December 2020 - Picture of the Month
Barnard’s Loop (Sh 2-276) in Orion
I've chosen to look at the winter sky with a wide view this month. I make it just under 14 degrees across covering much of the body of the Hunter. If you take the time to zoom in on the large image on Don's website, and I suggest you do, you'll find that it's packed with nebulae of all kinds.
We have dark nebula LDN 1622 on the left of this image, and passing through the M78 to the Flame Nebula (NGC 2024) we can see the Horsehead nebula (Barnard 33) clearly visible against NGC 2023 in the centre of the field with Orion's belt stars are arrayed nearly vertically. And just in case you were dazzled by this light show, still moving to the right we find NGC 1977 and the pairing of M42 and M42 providing another beacon of star formation.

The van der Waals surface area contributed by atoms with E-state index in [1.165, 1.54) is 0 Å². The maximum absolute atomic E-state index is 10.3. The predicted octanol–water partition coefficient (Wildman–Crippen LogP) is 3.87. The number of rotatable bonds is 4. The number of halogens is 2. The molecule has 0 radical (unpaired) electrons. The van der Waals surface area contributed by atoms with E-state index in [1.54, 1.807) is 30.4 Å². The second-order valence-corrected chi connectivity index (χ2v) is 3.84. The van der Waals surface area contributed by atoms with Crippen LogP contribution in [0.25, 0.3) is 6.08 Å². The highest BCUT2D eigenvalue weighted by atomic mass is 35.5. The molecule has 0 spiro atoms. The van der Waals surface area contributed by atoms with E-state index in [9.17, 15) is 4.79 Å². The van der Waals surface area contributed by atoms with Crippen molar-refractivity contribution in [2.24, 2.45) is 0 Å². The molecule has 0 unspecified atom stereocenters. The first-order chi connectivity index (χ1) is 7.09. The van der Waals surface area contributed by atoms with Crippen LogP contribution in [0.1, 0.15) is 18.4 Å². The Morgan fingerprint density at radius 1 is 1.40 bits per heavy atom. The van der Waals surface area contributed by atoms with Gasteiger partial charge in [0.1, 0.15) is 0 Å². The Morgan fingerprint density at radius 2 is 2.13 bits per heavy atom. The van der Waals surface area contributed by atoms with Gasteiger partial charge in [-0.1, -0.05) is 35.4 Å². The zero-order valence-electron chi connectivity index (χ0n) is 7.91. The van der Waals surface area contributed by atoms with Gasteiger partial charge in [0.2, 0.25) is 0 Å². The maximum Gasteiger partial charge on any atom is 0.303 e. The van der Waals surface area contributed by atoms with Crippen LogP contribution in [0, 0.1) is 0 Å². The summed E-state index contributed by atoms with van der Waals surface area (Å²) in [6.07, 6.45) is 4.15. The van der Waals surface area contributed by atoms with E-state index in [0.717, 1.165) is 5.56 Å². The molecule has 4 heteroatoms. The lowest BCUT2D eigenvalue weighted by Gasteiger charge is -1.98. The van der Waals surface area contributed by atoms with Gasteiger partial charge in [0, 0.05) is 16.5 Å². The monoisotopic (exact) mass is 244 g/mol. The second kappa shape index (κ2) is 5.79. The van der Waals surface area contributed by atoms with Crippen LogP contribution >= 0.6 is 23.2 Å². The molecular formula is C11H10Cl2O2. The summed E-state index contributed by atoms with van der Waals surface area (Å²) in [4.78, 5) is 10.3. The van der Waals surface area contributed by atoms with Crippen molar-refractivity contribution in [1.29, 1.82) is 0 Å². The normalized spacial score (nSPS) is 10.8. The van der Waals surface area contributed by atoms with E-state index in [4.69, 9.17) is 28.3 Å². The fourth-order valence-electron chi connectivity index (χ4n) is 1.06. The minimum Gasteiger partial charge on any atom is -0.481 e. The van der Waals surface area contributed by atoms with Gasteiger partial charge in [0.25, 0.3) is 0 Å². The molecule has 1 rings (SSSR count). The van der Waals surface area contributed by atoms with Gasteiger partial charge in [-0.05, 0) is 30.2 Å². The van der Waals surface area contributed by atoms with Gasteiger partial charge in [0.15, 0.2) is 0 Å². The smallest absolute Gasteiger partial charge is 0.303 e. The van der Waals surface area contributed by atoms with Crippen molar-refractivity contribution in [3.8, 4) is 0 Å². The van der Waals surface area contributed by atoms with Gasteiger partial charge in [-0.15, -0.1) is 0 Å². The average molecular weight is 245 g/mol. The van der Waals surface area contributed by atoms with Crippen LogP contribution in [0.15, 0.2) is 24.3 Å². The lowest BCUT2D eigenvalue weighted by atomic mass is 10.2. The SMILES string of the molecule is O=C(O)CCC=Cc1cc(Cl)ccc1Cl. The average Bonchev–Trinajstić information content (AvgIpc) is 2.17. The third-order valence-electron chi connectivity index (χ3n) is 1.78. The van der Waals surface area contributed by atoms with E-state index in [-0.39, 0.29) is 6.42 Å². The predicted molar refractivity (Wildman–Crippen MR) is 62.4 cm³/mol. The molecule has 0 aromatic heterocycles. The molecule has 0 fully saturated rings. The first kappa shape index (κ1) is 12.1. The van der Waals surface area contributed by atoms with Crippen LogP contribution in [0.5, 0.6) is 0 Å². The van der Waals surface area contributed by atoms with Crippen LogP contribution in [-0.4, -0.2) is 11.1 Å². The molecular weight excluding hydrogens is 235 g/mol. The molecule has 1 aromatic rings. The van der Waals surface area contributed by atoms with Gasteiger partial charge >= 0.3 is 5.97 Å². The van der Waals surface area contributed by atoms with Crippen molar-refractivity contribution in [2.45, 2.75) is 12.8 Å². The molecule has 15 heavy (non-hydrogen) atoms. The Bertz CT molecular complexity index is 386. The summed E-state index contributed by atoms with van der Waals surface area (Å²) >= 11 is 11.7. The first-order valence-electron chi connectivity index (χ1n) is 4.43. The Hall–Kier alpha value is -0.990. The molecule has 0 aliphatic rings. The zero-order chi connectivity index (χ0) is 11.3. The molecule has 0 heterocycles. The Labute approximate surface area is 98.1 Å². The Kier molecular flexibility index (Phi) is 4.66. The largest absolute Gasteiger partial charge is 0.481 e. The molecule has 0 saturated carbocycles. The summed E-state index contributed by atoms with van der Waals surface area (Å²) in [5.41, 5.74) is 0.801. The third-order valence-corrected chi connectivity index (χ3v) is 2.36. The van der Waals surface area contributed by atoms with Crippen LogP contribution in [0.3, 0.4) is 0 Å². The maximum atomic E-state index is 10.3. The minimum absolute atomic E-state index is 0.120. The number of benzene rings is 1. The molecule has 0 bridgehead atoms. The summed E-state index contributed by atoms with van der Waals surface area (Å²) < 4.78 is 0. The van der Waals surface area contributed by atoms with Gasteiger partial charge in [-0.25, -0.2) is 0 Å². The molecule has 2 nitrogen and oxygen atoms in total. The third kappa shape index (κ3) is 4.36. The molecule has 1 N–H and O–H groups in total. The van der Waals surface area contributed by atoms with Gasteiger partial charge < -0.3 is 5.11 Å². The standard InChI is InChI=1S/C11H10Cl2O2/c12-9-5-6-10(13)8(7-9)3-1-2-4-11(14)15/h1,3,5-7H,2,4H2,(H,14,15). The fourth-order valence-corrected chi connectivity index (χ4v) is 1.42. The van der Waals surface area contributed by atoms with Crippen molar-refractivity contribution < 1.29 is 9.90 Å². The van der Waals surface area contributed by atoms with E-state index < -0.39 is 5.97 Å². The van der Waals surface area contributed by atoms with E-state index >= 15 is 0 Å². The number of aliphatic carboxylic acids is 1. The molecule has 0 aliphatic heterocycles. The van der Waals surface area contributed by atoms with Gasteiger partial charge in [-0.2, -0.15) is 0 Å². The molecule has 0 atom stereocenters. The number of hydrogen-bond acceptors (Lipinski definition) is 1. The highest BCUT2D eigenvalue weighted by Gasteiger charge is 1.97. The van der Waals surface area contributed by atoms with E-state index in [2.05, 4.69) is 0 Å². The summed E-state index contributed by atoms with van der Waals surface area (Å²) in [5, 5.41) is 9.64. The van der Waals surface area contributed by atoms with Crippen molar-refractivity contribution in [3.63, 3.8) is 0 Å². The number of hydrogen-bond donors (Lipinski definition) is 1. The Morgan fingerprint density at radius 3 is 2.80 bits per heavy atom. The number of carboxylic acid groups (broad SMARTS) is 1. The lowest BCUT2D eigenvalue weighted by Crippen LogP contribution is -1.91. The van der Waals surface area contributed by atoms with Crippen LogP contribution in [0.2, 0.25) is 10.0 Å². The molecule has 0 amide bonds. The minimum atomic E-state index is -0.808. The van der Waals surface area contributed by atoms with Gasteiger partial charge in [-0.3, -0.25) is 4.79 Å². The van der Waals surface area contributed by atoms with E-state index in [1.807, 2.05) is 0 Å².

However for me the main feature is that rift of dust and light that runs from top to bottom on the left, and then curving back around into the bottom right corner of the image. This is Barnard's Loop that forms a bubble around the vigorous star forming regions I've just mentioned in the Orion Molecular Cloud Complex. Frankly I'm amazed at the extent of the structure in the dust that is captured across the whole image.
I'd love to be able to observe Barnard's Loop, even the brighter sections, with binoculars. But that's not likely so these hydrogen-alpha images are next best thing in my opinion. Fortunately you can visually observe many of the other objects captured here and clearly it's an astrophotographers dream.
James Whinfrey - Website Administrator.